This seesawing, the radical imbalance from one extreme to the next, I think is just part of how my brain works. I used to think that everyone operated in this way, thinking and acting on multiple levels at once, simultaneously intensely loving something and not caring about it at all, but I’ve since learned that it’s actually a bit unusual, which leads me to wonder what else about my brain and the way I think is unusual.

I want to be able to play a musical instrument. I like the very idea of it. But I wonder if the multiple tracks my mind runs on are part of what’s stopping me. I can’t bring myself to focus, hard, on a specific action or moment, for more than a few seconds. I can’t be intent on something. I must be broad and sweeping, I must scuttle around things, I must not look anything or anyone in the eye. And one thing I note when I see musicians playing is that they are intent. Focused. The music is the only thing that exists, and it’s that way for hours, not seconds or minutes. As soon as that focus breaks, some sort of magic goes out of the moment.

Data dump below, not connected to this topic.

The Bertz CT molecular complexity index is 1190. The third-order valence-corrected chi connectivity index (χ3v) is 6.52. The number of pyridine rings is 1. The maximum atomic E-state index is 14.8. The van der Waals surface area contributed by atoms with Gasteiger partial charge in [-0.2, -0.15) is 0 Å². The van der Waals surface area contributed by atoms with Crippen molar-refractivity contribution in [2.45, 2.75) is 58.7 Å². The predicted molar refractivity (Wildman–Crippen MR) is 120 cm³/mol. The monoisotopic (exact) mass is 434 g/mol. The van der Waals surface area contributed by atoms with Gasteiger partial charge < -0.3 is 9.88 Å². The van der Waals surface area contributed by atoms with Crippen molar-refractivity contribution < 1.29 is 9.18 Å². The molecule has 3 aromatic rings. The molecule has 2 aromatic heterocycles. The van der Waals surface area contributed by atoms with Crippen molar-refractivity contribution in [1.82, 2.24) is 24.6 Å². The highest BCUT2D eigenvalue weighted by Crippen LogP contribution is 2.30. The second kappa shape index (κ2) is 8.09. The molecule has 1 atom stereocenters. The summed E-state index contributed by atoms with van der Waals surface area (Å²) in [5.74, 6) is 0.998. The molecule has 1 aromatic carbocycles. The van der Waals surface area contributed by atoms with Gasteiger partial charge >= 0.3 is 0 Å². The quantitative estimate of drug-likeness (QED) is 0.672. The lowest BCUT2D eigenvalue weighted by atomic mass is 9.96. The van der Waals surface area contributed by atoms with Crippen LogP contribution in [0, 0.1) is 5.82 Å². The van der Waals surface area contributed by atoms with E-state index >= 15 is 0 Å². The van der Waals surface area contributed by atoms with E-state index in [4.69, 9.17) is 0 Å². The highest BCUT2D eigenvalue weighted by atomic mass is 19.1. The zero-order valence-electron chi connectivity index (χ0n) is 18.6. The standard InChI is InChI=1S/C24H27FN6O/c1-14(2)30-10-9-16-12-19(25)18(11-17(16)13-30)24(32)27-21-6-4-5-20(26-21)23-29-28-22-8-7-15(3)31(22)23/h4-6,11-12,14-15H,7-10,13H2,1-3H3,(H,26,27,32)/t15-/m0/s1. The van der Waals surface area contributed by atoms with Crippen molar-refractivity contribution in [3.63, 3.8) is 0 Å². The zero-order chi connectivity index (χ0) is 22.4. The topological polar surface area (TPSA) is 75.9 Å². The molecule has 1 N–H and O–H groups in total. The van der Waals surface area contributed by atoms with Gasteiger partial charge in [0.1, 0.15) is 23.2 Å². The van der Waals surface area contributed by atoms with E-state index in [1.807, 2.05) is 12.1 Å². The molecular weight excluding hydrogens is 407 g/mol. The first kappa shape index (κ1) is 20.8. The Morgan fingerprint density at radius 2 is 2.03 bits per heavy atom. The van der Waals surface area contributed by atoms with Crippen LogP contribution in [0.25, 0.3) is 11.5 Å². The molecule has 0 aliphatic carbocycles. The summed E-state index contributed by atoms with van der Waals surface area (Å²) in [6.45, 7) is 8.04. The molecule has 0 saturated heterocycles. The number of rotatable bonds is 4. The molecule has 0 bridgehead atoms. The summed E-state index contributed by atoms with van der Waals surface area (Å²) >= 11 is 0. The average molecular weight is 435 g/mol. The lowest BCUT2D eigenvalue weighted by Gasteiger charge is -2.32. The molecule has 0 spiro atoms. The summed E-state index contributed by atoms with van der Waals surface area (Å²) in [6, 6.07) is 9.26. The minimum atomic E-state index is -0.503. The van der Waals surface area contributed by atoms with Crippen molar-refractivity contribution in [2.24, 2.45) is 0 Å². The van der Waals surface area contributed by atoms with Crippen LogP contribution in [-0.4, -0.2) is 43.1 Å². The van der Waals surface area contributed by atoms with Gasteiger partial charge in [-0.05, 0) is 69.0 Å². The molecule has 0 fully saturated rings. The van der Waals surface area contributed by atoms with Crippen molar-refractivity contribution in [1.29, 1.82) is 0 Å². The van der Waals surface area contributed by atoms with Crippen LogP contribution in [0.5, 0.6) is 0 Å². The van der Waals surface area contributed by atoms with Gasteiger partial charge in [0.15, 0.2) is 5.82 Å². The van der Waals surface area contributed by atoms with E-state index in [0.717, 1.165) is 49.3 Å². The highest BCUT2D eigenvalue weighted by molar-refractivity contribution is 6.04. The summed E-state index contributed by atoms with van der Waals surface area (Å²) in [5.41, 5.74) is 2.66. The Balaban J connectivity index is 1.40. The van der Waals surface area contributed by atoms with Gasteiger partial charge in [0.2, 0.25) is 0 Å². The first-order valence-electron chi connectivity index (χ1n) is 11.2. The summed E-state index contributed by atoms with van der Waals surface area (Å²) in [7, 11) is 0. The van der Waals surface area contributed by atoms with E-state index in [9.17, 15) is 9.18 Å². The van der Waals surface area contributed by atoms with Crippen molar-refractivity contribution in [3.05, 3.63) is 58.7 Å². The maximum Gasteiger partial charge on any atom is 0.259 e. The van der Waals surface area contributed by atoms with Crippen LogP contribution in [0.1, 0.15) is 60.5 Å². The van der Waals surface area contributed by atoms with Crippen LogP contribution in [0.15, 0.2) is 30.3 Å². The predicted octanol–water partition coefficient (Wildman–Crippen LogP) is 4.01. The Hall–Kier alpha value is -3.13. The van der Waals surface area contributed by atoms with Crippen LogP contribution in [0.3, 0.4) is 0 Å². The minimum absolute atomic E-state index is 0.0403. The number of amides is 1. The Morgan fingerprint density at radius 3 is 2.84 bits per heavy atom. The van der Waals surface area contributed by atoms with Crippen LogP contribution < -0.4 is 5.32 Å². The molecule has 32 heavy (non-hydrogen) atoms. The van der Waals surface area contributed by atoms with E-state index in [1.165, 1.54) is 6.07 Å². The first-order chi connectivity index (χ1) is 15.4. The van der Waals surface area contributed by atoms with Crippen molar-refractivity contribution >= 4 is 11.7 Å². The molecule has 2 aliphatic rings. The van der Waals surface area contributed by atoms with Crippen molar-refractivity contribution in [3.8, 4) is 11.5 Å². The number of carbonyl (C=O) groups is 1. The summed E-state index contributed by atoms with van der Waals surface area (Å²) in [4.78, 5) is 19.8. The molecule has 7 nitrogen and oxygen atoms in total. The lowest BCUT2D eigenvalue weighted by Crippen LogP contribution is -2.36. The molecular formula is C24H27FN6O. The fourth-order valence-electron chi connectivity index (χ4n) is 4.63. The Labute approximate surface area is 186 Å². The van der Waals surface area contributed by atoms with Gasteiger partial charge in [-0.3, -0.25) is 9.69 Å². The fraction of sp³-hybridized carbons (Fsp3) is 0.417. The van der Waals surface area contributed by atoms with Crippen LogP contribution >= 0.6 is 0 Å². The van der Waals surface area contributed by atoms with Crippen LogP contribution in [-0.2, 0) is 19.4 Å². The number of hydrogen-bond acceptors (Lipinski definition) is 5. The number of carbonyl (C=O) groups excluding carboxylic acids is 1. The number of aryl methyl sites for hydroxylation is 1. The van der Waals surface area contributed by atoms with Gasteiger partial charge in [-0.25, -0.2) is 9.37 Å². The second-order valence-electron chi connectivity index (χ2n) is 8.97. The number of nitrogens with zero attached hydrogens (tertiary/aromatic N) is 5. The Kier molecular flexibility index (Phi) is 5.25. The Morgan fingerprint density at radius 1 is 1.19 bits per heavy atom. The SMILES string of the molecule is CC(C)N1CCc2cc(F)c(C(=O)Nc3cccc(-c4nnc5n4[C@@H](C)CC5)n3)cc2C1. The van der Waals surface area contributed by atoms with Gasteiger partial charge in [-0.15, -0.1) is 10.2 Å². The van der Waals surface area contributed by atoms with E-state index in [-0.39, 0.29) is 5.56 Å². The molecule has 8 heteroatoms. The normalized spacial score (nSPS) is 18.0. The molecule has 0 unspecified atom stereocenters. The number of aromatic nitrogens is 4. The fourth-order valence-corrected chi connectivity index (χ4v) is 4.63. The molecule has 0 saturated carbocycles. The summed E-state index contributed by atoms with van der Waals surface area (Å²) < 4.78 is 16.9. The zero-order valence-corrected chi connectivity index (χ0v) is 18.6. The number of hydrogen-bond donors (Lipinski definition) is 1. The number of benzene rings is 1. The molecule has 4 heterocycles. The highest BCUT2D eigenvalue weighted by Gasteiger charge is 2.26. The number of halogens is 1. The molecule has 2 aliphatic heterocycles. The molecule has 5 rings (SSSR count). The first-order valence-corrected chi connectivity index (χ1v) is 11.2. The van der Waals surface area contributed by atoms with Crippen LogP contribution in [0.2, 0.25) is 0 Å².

Apparently, my brain doesn’t work in a way which allows me to experience that magic.

One Reply to “The Sound of Music”

  1. This is a really great post. I am one of Those Music People (and I play/ed harp! So the fact that you have tried it is majorly cool to me, even if the circumstances were less than auspicious), so it’s really interesting to hear a perspective that’s…rather different than my own. Hooray for plurality!

    And your paragraph about the dichotomy in being able to both feel very strongly about something and detach from it, that’s something I’ve felt before–although mostly not about music. SO I found that very interesting.